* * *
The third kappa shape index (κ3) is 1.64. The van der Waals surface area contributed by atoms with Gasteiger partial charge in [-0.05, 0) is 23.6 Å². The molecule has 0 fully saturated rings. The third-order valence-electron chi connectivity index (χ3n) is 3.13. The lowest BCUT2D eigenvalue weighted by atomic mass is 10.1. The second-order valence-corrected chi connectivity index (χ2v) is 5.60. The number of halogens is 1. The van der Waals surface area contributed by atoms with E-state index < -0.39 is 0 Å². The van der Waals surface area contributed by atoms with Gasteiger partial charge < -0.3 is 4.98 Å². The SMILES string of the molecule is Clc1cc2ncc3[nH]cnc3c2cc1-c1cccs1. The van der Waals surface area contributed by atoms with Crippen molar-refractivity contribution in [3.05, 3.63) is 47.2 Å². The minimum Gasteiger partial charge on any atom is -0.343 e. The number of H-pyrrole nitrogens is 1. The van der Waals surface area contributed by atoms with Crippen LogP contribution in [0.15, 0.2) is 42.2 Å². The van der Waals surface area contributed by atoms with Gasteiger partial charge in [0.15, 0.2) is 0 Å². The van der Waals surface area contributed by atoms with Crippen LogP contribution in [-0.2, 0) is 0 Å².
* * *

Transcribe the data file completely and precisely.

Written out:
The third kappa shape index (κ3) is 1.64. The van der Waals surface area contributed by atoms with Gasteiger partial charge in [-0.05, 0) is 23.6 Å². The molecule has 0 fully saturated rings. The third-order valence-electron chi connectivity index (χ3n) is 3.13. The lowest BCUT2D eigenvalue weighted by atomic mass is 10.1. The second-order valence-corrected chi connectivity index (χ2v) is 5.60. The number of halogens is 1. The van der Waals surface area contributed by atoms with E-state index < -0.39 is 0 Å². The van der Waals surface area contributed by atoms with Gasteiger partial charge < -0.3 is 4.98 Å². The SMILES string of the molecule is Clc1cc2ncc3[nH]cnc3c2cc1-c1cccs1. The van der Waals surface area contributed by atoms with Crippen molar-refractivity contribution in [3.05, 3.63) is 47.2 Å². The minimum Gasteiger partial charge on any atom is -0.343 e. The number of H-pyrrole nitrogens is 1. The van der Waals surface area contributed by atoms with Crippen LogP contribution in [0.15, 0.2) is 42.2 Å². The van der Waals surface area contributed by atoms with Gasteiger partial charge in [0.15, 0.2) is 0 Å². The van der Waals surface area contributed by atoms with Crippen LogP contribution in [-0.2, 0) is 0 Å².